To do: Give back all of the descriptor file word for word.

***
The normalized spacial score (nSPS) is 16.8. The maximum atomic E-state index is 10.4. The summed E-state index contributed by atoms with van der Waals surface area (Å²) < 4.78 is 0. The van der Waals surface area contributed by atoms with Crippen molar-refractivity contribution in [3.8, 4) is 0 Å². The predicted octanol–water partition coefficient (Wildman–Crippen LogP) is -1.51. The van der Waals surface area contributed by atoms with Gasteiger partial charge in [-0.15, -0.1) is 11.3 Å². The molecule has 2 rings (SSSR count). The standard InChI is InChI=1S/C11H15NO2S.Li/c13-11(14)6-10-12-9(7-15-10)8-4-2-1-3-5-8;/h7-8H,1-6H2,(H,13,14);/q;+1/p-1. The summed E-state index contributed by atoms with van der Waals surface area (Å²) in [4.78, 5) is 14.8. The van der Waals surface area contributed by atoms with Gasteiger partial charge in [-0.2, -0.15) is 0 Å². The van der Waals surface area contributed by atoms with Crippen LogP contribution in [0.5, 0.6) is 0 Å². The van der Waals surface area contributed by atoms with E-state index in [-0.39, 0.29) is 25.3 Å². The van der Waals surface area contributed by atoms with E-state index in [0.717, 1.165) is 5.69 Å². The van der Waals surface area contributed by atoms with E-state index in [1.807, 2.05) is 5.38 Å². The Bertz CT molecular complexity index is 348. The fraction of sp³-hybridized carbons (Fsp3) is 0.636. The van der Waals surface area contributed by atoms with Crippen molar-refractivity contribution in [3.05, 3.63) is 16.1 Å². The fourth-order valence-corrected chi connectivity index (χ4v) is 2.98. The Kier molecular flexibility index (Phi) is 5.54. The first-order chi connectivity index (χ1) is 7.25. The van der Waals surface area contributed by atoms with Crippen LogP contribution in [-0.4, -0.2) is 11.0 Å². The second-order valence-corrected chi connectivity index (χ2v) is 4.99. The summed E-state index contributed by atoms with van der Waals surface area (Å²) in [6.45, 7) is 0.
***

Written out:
The normalized spacial score (nSPS) is 16.8. The maximum atomic E-state index is 10.4. The summed E-state index contributed by atoms with van der Waals surface area (Å²) < 4.78 is 0. The van der Waals surface area contributed by atoms with Crippen molar-refractivity contribution in [3.8, 4) is 0 Å². The predicted octanol–water partition coefficient (Wildman–Crippen LogP) is -1.51. The van der Waals surface area contributed by atoms with Gasteiger partial charge in [-0.15, -0.1) is 11.3 Å². The molecule has 2 rings (SSSR count). The standard InChI is InChI=1S/C11H15NO2S.Li/c13-11(14)6-10-12-9(7-15-10)8-4-2-1-3-5-8;/h7-8H,1-6H2,(H,13,14);/q;+1/p-1. The summed E-state index contributed by atoms with van der Waals surface area (Å²) in [4.78, 5) is 14.8. The van der Waals surface area contributed by atoms with Gasteiger partial charge in [-0.2, -0.15) is 0 Å². The van der Waals surface area contributed by atoms with Crippen LogP contribution in [0.5, 0.6) is 0 Å². The van der Waals surface area contributed by atoms with E-state index in [-0.39, 0.29) is 25.3 Å². The van der Waals surface area contributed by atoms with E-state index in [0.717, 1.165) is 5.69 Å². The van der Waals surface area contributed by atoms with E-state index in [1.807, 2.05) is 5.38 Å². The Bertz CT molecular complexity index is 348. The fraction of sp³-hybridized carbons (Fsp3) is 0.636. The van der Waals surface area contributed by atoms with Crippen molar-refractivity contribution in [3.05, 3.63) is 16.1 Å². The fourth-order valence-corrected chi connectivity index (χ4v) is 2.98. The Kier molecular flexibility index (Phi) is 5.54. The first-order chi connectivity index (χ1) is 7.25. The van der Waals surface area contributed by atoms with Crippen LogP contribution in [-0.4, -0.2) is 11.0 Å². The second-order valence-corrected chi connectivity index (χ2v) is 4.99. The summed E-state index contributed by atoms with van der Waals surface area (Å²) in [6.45, 7) is 0.